"Almost all of my early art dealt with the fallout from middle-class taboos, the messy, the ambivalent emotions couples felt, the inherent racism, the sexual tensions and the unhappiness roiling below the surface of our prim suburban lives. Meanwhile I was a suburban bad boy -- cynical, sarcastic, contemptuous of all authority."
- Eric Fischl, in Bad Boy: My Life On and Off the Canvas.If you had a foot in the art world in the 1980s you know who Eric Fischl is. Just in case you didn't, take a brief look at "Bad Boy," the canvas Fischl describes as his "most famous and notorious painting."
The oedipal drama of "Bad Boy" unfolds in the corner of a slime green bedroom where a mattress has been laid informally on the floor. On its roiling seascape of bluish bedsheets a nude woman sprawls and pares her toenails; the porny, suburban great-grandaughter of one of Degas' late bathers. She appears totally oblivious to a shady pre-adolescent boy -- a young voyeur and possibly her son -- who leans against a dresser, and stares at her bush.
The seamy atmosphere of the scene is heightened by the fact that the boy is reaching into the woman's purse, an action that simultaneously suggests theft and sexual penetration. Alternating stripes of light and shade emanate from a half-opened window blinds, tiger-striping the scene and heightening the co-mingled tensions of the revelation and secrecy. A nearby still life -- a bowl containing some edenic apples and Freudian bananas -- adds some ham-handed touches of sophomoric symbolism
"Bad Boy" equates the boy's moment of sexual discovery to a theft," writes Fischl in his recently published memoir, "Bad Boy: My Life On and Off the Canvas." The painting, as he explains it "...extended the larger themes running through my work -- family dysfunction, the narcissism and careless inattention with which parents blind themselves to their children's needs and impulses, the suburban commodity culture that blurs the line between sexual and buying power, between genuine emotion and the superficial looks of things."
It is worth noting that "Bad Boy" was painted during the first year of the Reagan Presidency. I find it interesting that a painter who is the adult child of an alcoholic put his creative energy to work challenging the society that was offered the chance to regress towards soothing cultural and political fantasies by a president who also came from an alcoholic home. Fischl -- before during and after the Reagan presidency -- became the artist who, more than any other, channeled and attempted to exorcise the sexual and emotional angst of straight white American males.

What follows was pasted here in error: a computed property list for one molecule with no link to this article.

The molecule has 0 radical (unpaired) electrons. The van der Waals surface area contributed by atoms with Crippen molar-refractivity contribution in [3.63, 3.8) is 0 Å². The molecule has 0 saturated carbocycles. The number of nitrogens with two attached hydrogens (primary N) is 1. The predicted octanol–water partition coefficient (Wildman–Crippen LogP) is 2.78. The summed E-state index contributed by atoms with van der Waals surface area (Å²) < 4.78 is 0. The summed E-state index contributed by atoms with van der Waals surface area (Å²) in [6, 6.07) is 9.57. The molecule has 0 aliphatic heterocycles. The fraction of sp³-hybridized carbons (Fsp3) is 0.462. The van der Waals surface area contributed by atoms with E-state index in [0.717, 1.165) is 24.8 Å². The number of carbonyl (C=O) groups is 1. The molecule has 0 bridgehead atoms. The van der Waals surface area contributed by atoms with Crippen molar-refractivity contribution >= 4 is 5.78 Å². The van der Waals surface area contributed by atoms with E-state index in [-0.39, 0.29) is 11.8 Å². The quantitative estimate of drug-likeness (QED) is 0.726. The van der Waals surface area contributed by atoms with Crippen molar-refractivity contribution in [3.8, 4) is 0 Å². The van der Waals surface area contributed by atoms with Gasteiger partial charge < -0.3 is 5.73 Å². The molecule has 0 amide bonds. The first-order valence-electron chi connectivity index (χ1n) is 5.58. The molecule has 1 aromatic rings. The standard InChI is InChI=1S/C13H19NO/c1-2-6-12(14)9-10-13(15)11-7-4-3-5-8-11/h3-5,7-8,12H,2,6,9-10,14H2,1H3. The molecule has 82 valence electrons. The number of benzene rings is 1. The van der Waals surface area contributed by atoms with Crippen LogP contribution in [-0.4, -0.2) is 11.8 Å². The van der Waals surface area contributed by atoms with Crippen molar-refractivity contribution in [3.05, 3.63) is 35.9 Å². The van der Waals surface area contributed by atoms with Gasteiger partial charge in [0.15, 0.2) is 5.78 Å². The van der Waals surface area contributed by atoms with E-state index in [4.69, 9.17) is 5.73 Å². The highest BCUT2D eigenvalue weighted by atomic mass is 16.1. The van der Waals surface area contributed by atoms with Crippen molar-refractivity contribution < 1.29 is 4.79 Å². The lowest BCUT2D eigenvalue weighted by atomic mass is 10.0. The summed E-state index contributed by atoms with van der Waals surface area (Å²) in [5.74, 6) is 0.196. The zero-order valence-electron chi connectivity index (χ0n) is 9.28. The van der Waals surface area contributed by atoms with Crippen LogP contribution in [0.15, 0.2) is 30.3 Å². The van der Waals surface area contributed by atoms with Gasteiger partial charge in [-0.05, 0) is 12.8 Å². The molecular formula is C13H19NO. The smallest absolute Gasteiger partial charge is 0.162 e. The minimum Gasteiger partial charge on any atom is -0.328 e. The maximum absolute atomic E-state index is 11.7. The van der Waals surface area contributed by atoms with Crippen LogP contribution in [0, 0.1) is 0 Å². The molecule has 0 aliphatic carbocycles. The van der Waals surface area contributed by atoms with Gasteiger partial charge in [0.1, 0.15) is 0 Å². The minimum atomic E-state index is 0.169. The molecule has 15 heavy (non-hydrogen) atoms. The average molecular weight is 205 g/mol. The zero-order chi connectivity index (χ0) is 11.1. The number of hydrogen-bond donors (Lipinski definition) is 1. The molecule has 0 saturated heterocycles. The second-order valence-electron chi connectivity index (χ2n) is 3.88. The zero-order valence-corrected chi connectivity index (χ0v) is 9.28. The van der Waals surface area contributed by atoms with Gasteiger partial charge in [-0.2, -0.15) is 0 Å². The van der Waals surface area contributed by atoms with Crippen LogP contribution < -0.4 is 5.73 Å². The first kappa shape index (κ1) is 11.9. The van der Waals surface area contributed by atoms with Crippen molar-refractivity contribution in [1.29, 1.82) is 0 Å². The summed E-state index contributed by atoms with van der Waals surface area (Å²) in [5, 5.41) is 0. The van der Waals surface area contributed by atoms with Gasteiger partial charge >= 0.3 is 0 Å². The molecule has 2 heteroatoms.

The first time I saw Fischl's paintings -- while helping install a show of his works in Los Angeles in 1983 -- I remember noticing how many of them seemed to come from a boy's point of view. When I had the chance to speak with Eric he mentioned that some of his painting ideas came from one of his nephews. If I remember correctly, Eric's nephew had once suggested that Uncle Eric paint Adolph Hitler talking on the phone with his arm around a naked woman: that suggestion was never taken, but Fischl's nephew clearly "got" the subversive mix of sex and power that his uncle was dealing with in his art.
Fischl's new book -- which mixes autobiography, art world anecdotes and aesthetic self-justifications -- is clearly written and well argued. He had good help with the project as he worked with a co-author (Michael Stone) and turned to friends, including comedian/writer Steve Martin, to give him feedback on the drafts in progress. The book has some very frank and revealing moments, including Fischl's descriptions of his mother's alcoholism and eventual suicide. In one stark anecdote Fischl describes how he tried to "reason with her" after the family faced a financial setback: "She'd rather be dead, my mother said, than face the sterility of suburban life without booze."
As I made my way through "Bad Boy," I was struck by the book's tone of sincerity, which brought up a question for me: just how heartfelt are Fischl's works?
If you are going to find this book convincing, you will need to believe that Fischl really has been coming from a place of genuine emotion, as opposed to tweaking the public with images that were and are calculatedly sensational. "Bad Boy: My Life On and Off the Canvas" argues for the former. Fischl goes to great lengths to explain that his early life was painful and disjointed, and that his career and oeuvre are about a personal quest for catharsis and wholeness.
To make his case, Fischl argues that what is clearly "bad" in his works -- the awkward and embarrassing sexual situations and the somewhat inept technique -- are "good" because they are authentic: he and his work deal in rough truths not glossy fantasies. No wonder the nude in "Bad Boy" derives more from "Hustler" than from Titian or Renoir.
Of course, Fischl wasn't the first "bad" painter to experiment with this formulation. In her catalog essay for the much talked about "Bad Painting" exhibition held at the New Museum in 1978, curator Marcia Tucker codified the "bad is good" aesthetic:
'Bad Painting" is an ironic title for 'good painting, which is characterized by deformation of the figure, a mixture of art-historical and non-art resources, and fantastic and irreverent content. In its disregard for accurate representation and its rejection of conventional attitudes about art, 'bad' painting is at once funny and moving, and often scandalous in its scorn for the standards of good taste.In preparation for writing this blog I posted the image of "Bad Boy" on my Facebook page and asked my art world friends what they thought about Fischl's art, and in particular about whether or not they found his work sincere and emotionally convincing. The opinionated comments that followed -- some of which I have excerpted below -- demonstrated to me that "Bad Boy" still hits a nerve.